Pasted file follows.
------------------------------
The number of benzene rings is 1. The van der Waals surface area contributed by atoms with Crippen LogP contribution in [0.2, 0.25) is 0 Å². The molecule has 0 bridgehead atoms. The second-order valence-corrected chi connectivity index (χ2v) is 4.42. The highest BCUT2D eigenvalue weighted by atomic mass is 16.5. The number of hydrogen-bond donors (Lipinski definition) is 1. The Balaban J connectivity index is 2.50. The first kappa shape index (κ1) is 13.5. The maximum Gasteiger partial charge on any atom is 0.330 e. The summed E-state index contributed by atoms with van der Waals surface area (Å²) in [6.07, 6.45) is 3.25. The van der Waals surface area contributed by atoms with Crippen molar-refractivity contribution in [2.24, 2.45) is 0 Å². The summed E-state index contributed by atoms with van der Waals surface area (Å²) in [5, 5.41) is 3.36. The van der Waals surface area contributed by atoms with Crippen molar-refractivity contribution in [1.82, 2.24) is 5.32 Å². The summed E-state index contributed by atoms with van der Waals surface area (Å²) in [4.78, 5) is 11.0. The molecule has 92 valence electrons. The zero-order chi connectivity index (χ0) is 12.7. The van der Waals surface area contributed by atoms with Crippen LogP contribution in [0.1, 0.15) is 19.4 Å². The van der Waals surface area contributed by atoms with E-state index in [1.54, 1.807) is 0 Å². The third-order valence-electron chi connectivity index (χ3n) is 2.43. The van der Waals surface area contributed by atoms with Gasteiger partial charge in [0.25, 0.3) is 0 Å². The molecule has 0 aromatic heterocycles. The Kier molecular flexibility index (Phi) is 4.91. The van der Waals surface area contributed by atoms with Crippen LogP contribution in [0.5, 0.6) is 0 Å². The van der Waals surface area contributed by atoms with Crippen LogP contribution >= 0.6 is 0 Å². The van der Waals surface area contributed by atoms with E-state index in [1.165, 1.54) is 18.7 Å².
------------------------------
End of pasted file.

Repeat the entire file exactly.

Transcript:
The number of benzene rings is 1. The van der Waals surface area contributed by atoms with Crippen LogP contribution in [0.2, 0.25) is 0 Å². The molecule has 0 bridgehead atoms. The second-order valence-corrected chi connectivity index (χ2v) is 4.42. The highest BCUT2D eigenvalue weighted by atomic mass is 16.5. The number of hydrogen-bond donors (Lipinski definition) is 1. The Balaban J connectivity index is 2.50. The first kappa shape index (κ1) is 13.5. The maximum Gasteiger partial charge on any atom is 0.330 e. The summed E-state index contributed by atoms with van der Waals surface area (Å²) in [6.07, 6.45) is 3.25. The van der Waals surface area contributed by atoms with Crippen molar-refractivity contribution in [2.24, 2.45) is 0 Å². The summed E-state index contributed by atoms with van der Waals surface area (Å²) in [5, 5.41) is 3.36. The van der Waals surface area contributed by atoms with Crippen molar-refractivity contribution in [1.82, 2.24) is 5.32 Å². The summed E-state index contributed by atoms with van der Waals surface area (Å²) in [4.78, 5) is 11.0. The molecule has 92 valence electrons. The zero-order chi connectivity index (χ0) is 12.7. The van der Waals surface area contributed by atoms with Crippen LogP contribution in [0.1, 0.15) is 19.4 Å². The van der Waals surface area contributed by atoms with E-state index in [1.54, 1.807) is 0 Å². The third-order valence-electron chi connectivity index (χ3n) is 2.43. The van der Waals surface area contributed by atoms with Gasteiger partial charge in [0.25, 0.3) is 0 Å². The molecule has 0 aromatic heterocycles. The Kier molecular flexibility index (Phi) is 4.91. The van der Waals surface area contributed by atoms with Crippen LogP contribution in [0.5, 0.6) is 0 Å². The van der Waals surface area contributed by atoms with Crippen LogP contribution >= 0.6 is 0 Å². The van der Waals surface area contributed by atoms with E-state index in [1.165, 1.54) is 18.7 Å².